Dinocysts, the resting stage of dinoflagellates, have been used to reconstruct a range of palaeoceanographic variables, including summer and winter sea surface temperature (SST) and salinity, productivity and sea ice using transfer functions. I became interested in dinocysts as proxies when I saw warmer-than-modern reconstructions of Last Glacial Maximum SSTs in the Nordic Seas, which I thought curious. I was able to demonstrate the dinocyst transfer functions were influenced by spatial autocorrelation, which violates the assumptions of classical statistical methods and makes reconstructions appear more precise that the data warrant, and in extremis, make it appear possible to reconstruct environmental variables that have no ecological relevance.

This week, two papers on reconstructing Arctic sea-ice from dinocyst assemblages were published in *Quaternary Science Reviews*:

**de Vernal, A., Rochon, A., Fréchette, B., Henry, M., Radi, T. & Solignac, S. (2013) Reconstructing past sea ice cover of the Northern Hemisphere from dinocyst assemblages: status of the approach. Quaternary Science Reviews.**

and

**de Vernal, A., Hillaire-Marcel, C., Rochon, A., Fréchette, B., Henry, M., Solignac, S. & Bonnet, S. (2013) Dinocyst-based reconstructions of sea ice cover concentration during the Holocene in the Arctic Ocean, the northern North Atlantic Ocean and its adjacent seas. Quaternary Science Reviews. **

The first paper, hereafter the methods paper, develops and tests a large (>1400 site) dinocyst calibration set, and transfer function for Arctic sea-ice using the modern analogue technique(MAT).

The second paper, hereafter the application paper, reports reconstructions of Arctic sea-ice from dinocyst stratigraphies in earlier papers.

There are some obvious problems and peculiarities in reconstructing sea ice, for example:

- Sea ice coverage is highly correlated with other environmental variables, obviously SST, but also light availability and nutrient supply, which will make it difficult to determine if sea ice coverage has any direct control on dinocyst assemblages, or if it is the other environmental variables that matter.
- The environmental variables are spatially autocorrelated.
- The environmental gradient is very unevenly sampled: much of the ocean – everything between the Mediterranean Sea and the Norwegian coastal margin – has zero sea ice. This will bias transfer function performance statistics.
- The modern environmental data comes from a warm period, that probably has less sea ice than the proceeding centuries that provided the bulk of the sediment analysed.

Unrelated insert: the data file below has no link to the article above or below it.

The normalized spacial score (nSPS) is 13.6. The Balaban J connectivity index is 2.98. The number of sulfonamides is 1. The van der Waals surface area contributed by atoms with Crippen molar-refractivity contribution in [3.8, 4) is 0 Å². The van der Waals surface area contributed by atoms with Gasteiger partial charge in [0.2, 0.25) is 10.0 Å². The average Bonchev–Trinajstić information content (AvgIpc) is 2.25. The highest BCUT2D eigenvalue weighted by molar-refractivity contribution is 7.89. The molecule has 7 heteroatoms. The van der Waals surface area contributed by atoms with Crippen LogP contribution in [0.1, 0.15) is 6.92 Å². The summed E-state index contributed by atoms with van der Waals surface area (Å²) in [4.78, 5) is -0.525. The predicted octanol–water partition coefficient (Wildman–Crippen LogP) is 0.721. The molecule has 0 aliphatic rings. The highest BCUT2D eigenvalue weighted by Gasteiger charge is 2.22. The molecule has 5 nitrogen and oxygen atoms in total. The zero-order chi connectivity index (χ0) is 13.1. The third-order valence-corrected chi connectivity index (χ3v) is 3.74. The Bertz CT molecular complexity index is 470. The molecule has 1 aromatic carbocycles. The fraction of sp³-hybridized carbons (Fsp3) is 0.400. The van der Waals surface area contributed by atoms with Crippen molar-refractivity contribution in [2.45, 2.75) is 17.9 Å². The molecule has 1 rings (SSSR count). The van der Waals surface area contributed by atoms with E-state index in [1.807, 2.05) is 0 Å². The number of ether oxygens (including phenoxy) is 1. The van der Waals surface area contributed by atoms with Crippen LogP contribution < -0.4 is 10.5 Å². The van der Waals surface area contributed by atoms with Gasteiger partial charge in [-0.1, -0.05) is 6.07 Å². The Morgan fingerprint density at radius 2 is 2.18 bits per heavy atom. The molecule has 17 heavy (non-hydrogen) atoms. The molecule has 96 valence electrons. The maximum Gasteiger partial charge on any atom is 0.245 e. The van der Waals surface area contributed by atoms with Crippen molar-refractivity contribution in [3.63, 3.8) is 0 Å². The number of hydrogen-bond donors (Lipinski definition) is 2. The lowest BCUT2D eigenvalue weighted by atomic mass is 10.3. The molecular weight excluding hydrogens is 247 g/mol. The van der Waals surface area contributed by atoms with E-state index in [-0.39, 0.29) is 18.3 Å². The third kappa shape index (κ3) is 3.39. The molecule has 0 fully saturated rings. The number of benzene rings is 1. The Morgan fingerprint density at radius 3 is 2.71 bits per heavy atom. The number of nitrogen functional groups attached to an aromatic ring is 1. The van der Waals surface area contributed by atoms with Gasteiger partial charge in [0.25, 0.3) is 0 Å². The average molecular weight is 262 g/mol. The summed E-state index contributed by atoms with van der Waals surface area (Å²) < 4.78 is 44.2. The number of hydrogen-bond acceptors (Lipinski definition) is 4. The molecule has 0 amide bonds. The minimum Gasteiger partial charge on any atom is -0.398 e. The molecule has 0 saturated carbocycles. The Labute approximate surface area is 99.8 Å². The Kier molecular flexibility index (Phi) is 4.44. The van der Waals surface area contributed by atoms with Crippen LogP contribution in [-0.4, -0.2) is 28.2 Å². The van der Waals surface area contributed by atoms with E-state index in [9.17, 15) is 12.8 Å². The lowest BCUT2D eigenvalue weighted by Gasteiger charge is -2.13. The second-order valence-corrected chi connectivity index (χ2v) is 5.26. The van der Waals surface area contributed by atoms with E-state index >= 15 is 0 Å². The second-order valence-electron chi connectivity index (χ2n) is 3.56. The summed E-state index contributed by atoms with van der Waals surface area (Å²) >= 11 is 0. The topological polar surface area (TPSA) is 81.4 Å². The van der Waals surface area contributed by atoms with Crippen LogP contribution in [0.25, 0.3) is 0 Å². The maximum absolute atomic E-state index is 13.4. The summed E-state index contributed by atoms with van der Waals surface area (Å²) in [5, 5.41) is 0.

The papers rightly discuss this last problem at length. The papers consider that as the error on the sea-ice predictions is the same size as the standard deviation of the interannual variability of the modern sea ice observations that a large fraction of the uncertainty arises from the interannual variability. This seems to me to be a confusion between the uncertainty of the estimate of mean sea ice coverage (ie a standard error) with the standard deviation. The standard error on the modern sea ice coverage will be 1/sqrt(50) =1/7 of the standard deviation – much smaller.

The other problems are ignored or dismissed. Regarding autocorrelation, the methods paper says

Although MAT is an approach widely used in paleoceanography and paleoclimatology, it was criticized because of potential biases linked to spatial autocorrelation yielding to overestimate its accuracy (Telford, 2006). This issue has been examined by Guiot and de Vernal (2011). In order to avoid any bias from spatial autocorrelations, they created a geographically uniform reference database and calculated RMSEP from progressively isolated samples. The results show that strong spatial autocorrelation is inherent to oceanographic parameters and that the spatial structure of data has relatively low effect on the calculation of the error of prediction, which thus provides suitable information on the performance of the approach.

While the application paper writes

It has been argued that MAT underestimates the error of prediction because of spatial autocorrelation ( Telford, 2006 and Telford and Birks, 2009), but tests made from geographically uniform reference databases show that the spatial structure of data has relatively low effect on the calculation of the error of prediction although spatial autocorrelation is inherent to oceanographic parameters (Guiot and de Vernal, 2011).

The idea that spatial autocorrelation has a low effect on the prediction errors when using MAT is fantasy. Both papers rely on Guiot and de Vernal (2011) and ignore the rejoinder to that work from Telford and Birks (2011). Guiot and de Vernal (2011) is an awful paper: it does not address the central predictions of work it criticise; tests a prediction based on a misrepresentation of that work; mis-states the assumptions of the methods they use; and incorrectly interprets the results.

Given the information in the two new dinocyst sea-ice papers, it is not possible to evaluate how good the reconstructions are. All that can be said with certainty is that the prediction errors are underestimated. If the reconstructions are to be used to evaluate climate models and better understand the dynamics of Arctic sea-ice, this is a major weakness and a shame that this opportunity has been wasted.

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